Saturation of factors

Data collection and interpretation took place iteratively. Whenever a new reason emerged, it was added to the existing list (that was used in Phase-III). From the 13 th patient onwards, no new reason emerged. Three more families were interviewed to ensure that there was no additional reason. Thus, families of 16 patients were interviewed.

The study was approved by the ethics committee of National Institute of Mental Health and Neurosciences (NIMHANS). Participants were included only after the provision of the written informed consent.


   Results Top


Mean age of the patients was 40.06 (SD = 1.45) years. Out of the 16 patients, nine (56.2%) were males, 15 (93.8%) were Hindus, and five (31.2%) had high school education. Mean duration of illness was 61.75 (SD = 49.03) months. Mean Positive and Negative Syndrome Scale (PANSS) score was 93.62 (SD = 19.41) and mean disability score was 11.19 (SD = 3.41) on Individuals with Disabilities Education Act (IDEAs). Sixteen families came up with 75 reasons (average = 4.69) that prevented them from seeking psychiatric treatment. [Table 2] shows the details.
Table 2: Frequency of each factor that prevented patients/families from seeking psychiatric treatment

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We listed the factors (along with their frequency) that precluded families from seeking psychiatric treatment in [Table 3].
Table 3: Number of factors (and their frequency) that precluded families from accessing psychiatric treatment

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Patients'/family member's knowledge and attitude towards patient's psychiatric symptoms and their treatment [15 (93.75%)]

Most Families had never heard or seen anyone with a similar problem. They had no idea about its causes/treatment. They had attributed the symptoms to patients' personality.

E.g.: Husband told that "We did not regard her behavior as mental illness; I didn't know that there is treatment for these behaviors and we felt that these symptoms were common or normal".

Family support [Nine (56.25%)]

Complex family dynamics had created lack of family support for some patients. Certain family members did not want patients to become better, as by doing so, they would have had to share the ancestral property; in some cases, family members ignored patients' symptoms and treatment because other issues assumed greater priority (marriage) than the treatment of the patient.

E.g.: Son told that "If anybody tried to help us in taking my mother to the hospital, my uncle would threaten them, as she would recover and claim the land".

Patients'/family members' attitude towards the need for treatment of the patient's psychiatric symptoms [Nine (56.25%)]

Patients/family members may have never felt that the patient's symptoms were unusual, and hence, would not have sought any form of treatment including magico-religious/AYUSH (Indian System of Medicine) treatments.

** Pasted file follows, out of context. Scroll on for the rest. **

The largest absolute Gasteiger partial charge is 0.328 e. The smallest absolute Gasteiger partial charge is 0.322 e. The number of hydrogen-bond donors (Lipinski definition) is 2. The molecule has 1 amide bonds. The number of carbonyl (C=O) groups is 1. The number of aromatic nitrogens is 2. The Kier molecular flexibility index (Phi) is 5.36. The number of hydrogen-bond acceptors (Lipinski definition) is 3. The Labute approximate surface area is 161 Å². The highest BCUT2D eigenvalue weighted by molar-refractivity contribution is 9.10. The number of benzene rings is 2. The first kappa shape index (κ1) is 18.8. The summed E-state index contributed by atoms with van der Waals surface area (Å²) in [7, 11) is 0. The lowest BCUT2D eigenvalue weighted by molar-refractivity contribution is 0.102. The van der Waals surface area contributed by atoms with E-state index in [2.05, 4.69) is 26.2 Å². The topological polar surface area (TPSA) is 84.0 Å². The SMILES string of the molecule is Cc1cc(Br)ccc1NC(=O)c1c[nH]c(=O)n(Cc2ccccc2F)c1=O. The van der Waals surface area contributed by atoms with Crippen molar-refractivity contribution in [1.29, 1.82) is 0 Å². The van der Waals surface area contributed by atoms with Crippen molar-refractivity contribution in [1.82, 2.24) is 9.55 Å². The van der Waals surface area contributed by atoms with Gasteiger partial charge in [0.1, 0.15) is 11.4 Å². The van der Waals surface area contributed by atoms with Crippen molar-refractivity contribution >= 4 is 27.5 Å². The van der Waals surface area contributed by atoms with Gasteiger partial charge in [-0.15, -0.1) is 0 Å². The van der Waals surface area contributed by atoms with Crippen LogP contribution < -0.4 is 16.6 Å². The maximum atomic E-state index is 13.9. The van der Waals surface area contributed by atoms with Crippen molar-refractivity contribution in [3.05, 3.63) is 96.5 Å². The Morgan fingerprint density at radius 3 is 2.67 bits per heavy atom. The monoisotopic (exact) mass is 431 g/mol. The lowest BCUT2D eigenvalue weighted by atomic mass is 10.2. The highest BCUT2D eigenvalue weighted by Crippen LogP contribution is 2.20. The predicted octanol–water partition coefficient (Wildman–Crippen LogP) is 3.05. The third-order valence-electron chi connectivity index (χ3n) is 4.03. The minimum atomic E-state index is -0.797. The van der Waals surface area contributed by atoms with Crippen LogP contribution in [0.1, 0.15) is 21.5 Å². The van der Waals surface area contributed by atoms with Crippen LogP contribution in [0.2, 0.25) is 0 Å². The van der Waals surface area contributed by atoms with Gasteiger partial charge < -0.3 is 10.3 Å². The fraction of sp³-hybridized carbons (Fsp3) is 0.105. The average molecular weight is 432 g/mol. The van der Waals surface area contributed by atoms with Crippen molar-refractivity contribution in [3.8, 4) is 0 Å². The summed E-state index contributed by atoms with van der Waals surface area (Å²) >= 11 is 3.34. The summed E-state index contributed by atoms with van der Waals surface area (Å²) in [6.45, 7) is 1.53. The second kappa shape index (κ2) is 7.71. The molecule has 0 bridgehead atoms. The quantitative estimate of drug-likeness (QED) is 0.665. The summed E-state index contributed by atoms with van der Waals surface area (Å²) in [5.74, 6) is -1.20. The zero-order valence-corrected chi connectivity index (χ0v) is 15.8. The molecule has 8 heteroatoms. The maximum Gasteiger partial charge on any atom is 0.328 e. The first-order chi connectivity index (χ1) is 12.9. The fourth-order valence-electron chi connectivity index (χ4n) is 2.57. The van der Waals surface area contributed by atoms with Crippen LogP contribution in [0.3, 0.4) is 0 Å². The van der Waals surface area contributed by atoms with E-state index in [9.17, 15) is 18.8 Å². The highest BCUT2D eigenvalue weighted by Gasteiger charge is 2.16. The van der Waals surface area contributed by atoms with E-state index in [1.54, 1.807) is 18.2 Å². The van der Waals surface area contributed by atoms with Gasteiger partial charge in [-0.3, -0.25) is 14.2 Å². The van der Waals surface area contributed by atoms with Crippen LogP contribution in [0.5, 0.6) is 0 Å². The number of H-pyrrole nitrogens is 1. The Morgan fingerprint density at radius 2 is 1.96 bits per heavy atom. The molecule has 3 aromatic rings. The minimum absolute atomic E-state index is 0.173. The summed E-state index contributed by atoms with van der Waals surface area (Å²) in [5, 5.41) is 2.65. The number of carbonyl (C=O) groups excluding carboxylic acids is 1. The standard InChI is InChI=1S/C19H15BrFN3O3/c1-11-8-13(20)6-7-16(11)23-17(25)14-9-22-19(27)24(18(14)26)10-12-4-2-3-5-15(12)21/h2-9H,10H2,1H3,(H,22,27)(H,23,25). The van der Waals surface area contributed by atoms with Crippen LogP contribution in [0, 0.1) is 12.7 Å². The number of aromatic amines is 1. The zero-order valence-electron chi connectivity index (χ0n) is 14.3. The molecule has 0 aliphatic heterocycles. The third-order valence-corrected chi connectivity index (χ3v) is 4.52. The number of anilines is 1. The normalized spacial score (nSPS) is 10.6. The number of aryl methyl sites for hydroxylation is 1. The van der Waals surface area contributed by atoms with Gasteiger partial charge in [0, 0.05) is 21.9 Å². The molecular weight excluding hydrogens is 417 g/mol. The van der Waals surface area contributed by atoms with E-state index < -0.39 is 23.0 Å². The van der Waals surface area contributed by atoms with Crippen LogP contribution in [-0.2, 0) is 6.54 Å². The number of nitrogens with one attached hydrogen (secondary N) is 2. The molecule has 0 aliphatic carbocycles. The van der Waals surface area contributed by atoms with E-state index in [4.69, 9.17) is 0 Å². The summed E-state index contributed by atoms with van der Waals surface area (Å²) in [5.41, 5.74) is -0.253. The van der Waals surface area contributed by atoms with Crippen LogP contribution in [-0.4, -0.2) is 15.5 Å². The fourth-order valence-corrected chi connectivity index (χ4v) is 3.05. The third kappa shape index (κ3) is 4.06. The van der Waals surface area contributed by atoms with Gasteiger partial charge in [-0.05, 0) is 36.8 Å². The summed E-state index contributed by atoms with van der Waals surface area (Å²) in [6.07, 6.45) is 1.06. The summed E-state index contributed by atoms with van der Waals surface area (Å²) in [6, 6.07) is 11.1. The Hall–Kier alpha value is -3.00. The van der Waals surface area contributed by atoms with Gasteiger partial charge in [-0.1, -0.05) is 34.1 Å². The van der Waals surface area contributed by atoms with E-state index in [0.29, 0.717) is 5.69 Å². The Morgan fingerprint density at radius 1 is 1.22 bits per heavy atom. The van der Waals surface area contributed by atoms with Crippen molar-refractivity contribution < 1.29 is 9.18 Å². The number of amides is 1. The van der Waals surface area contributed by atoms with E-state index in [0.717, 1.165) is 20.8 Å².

E.g.: Patient's daughter-in-law told that "My family members firmly believed that the illness was due to God's curse or a spell of black magic and he quarreled with someone in the village; then he became fearful and suspicious towards others".

Family issues/dynamics [Seven (43.75%)]

In some cases, complex dynamic issues were present in the family. These included direct threats related to enmity, alternative priorities, sense of revenge, and court cases for divorce, etc.

E.g., Daughter told that "After marriage, her brothers did not show any concern about their sister and they neglected her treatment".

Family's tolerance and acceptance of illness and related disability [Seven (43.75%)]

Many family members did not perceive significant disruption because patients had less florid symptoms. Consequently, productivity also was partially preserved.

E.g., Daughter told that "My family members thought that illness characteristics were inherited from ancestors and that she would recover spontaneously in the near future or due course and she was productive and not much disturbing the family functioning".

Financial problems [Six (37.5%)]

Reasons for financial difficulties varied: Family members (e.g. parents) being too old and unable to earn; being retired and sustaining on meager pension etc.

E.g.: Father told that "We were unable to travel far and obtain treatment due to financial constraints and there was no money to spare on treatment".

Lack of insight and active non-cooperation from the patient [Five (31.25%)]

Some patients actively opposed any treatment attempts of any form. They would become aggressive or would run away. In some instances, the patient would do something to embarrass the family members or even hurt him/herself when attempts to get him/her to treatment were initiated.